In response to a continually deteriorating security situation, ASI Group, a MEDEX Global Solutions company, is increasing its threat level for Mexico from 3 (Medium) to 4 (High), effective immediately. ASI assigns its threat levels in response to long-term trends at the country and city levels, with some exceptions for significant crises. Over the past two years, ASI has closely monitored incident reports and has engaged in extensive security operations across the country, including multiple deployments by senior ASI personnel to accurately gauge the seriousness of the situation on the ground in the most affected locations. As a result, our escalation is a response to the factors cited above in conjunction with their impact on the international business community and our conclusion that an improvement in this situation is extremely unlikely over the next two years.
The drug-related violence in Mexico has steadily increased since the current Mexican government placed a priority on eliminating the cartels upon coming into office, but radically escalated approximately two years ago. Initially, the confrontations were primarily between the cartel groups and the police and federal armed forces. The situation, however, gradually changed when cartels began vying for regional drug-trafficking corridors to the U.S., often following the arrest or death of a high-ranking cartel leader, setting off a number of rivalries in various regions that quickly escalated into the extreme levels of violence we are seeing today. It is this constant vying for control over drug-trafficking territory — often accompanied by alignments between cartels or fractures within groups or partnerships — that continually contributes to this escalation in violence.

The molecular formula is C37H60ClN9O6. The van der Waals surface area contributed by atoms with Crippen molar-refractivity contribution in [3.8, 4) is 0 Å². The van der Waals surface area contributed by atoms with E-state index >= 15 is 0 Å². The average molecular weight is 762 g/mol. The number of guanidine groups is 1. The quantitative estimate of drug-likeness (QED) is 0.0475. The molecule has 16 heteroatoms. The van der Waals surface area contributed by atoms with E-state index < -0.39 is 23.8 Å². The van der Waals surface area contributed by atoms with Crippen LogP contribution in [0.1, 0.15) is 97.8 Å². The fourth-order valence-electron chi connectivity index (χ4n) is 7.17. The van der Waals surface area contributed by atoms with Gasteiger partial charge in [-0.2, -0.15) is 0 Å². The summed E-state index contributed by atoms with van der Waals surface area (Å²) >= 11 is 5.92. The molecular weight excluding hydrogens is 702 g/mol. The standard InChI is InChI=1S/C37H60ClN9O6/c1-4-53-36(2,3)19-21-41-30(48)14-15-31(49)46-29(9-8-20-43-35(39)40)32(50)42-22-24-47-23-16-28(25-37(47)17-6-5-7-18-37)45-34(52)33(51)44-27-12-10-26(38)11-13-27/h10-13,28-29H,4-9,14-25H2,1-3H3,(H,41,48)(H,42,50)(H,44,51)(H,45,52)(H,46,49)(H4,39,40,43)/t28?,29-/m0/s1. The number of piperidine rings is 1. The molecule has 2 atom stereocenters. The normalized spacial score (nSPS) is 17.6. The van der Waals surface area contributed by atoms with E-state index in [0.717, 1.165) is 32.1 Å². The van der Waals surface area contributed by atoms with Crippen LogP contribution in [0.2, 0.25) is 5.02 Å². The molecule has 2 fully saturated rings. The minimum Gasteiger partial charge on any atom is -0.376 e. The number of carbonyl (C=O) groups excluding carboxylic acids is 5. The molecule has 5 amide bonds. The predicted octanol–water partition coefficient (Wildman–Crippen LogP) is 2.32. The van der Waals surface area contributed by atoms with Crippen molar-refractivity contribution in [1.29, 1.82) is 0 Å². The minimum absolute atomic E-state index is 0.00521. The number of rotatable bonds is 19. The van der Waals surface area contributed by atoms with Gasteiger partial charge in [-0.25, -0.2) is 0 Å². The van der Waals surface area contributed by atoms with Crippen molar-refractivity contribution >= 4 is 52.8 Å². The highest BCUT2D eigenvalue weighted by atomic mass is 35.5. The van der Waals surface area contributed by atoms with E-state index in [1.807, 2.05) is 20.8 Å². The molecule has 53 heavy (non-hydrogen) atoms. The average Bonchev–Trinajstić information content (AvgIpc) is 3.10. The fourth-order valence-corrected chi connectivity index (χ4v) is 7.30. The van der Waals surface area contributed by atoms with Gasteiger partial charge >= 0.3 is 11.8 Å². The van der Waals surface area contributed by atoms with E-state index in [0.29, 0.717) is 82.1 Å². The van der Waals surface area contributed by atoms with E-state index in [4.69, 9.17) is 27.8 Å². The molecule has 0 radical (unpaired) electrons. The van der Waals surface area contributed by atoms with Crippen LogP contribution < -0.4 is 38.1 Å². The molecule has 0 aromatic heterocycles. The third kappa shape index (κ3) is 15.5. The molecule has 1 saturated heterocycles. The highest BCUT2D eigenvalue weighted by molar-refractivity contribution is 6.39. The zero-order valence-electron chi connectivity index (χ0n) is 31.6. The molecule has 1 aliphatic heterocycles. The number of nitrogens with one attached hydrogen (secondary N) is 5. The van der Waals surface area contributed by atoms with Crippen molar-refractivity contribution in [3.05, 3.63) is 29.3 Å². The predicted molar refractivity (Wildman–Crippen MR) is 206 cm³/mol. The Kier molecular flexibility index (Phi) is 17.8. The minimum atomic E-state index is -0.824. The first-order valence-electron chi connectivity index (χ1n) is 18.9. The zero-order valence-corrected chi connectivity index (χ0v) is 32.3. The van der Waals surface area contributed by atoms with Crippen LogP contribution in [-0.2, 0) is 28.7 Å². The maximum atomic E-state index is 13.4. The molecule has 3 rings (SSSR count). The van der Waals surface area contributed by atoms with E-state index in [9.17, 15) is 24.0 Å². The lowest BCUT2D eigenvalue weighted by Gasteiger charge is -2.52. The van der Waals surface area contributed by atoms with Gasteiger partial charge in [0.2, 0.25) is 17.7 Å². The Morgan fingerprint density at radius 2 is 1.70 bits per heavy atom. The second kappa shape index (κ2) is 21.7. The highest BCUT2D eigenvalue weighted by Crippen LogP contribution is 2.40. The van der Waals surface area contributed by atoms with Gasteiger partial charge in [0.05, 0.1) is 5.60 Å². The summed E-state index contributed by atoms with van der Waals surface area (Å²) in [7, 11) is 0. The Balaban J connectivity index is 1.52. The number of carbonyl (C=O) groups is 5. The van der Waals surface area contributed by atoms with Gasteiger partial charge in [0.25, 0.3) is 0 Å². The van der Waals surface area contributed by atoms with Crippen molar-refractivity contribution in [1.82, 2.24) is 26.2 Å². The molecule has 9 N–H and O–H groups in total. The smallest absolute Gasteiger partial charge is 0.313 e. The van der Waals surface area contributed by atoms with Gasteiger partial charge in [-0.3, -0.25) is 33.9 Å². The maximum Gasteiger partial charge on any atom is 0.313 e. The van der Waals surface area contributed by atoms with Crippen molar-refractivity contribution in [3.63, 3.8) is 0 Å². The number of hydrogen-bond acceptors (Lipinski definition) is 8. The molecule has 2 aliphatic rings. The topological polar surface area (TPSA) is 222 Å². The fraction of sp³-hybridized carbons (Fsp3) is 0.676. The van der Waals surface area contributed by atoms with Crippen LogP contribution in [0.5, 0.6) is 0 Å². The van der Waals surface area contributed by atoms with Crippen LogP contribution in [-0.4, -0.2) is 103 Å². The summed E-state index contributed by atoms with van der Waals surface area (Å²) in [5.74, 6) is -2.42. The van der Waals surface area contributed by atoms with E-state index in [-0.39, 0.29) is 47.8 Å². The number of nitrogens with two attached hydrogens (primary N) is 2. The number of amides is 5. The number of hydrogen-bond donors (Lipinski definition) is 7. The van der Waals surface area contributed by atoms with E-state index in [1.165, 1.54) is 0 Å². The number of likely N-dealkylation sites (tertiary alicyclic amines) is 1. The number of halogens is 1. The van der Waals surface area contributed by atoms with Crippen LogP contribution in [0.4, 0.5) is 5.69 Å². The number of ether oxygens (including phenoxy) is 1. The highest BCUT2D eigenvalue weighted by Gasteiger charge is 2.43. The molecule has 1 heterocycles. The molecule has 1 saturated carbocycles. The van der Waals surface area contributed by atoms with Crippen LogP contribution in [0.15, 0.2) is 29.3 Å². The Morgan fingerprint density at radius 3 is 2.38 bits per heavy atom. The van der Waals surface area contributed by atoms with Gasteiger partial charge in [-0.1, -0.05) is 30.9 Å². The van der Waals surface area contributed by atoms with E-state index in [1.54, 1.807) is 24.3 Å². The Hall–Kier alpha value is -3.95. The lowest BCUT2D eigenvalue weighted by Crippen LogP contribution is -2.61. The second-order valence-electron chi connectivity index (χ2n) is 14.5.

Not all areas of Mexico currently experience the same extreme levels of violence and crime related to the drug trade, as particularly seen in the northern border cities. However, the spread of violent incidents away from the border areas and the increasingly brazen nature of armed confrontations between rival cartel groups and law enforcement are cause for renewed attention. Moreover, incidents have increasingly resulted in collateral casualties, even in areas away from the cities with the highest rate of violence.
Additionally, the clear ineffectuality of Mexican law enforcement, well-known for its corruption, only buttresses these concerns. Similarly, the inability by the federal and local governments to adequately respond to and stabilize impacted areas beyond short-term deployments is not likely to change even should a different political group take charge at the next presidential election. Drug cartels are controlling increasing areas of Mexico, which is translating into increasing collaboration with local law enforcement and political offices.
ASI has not presently raised the threat levels for major tourist destinations such as Los Cabos and Cancun, but we are closely monitoring the situation with increasing concern over recent incidents in the surrounding areas. We will continue to track incidents and will provide further updates in Hot Spots and our World Watch® Online platform.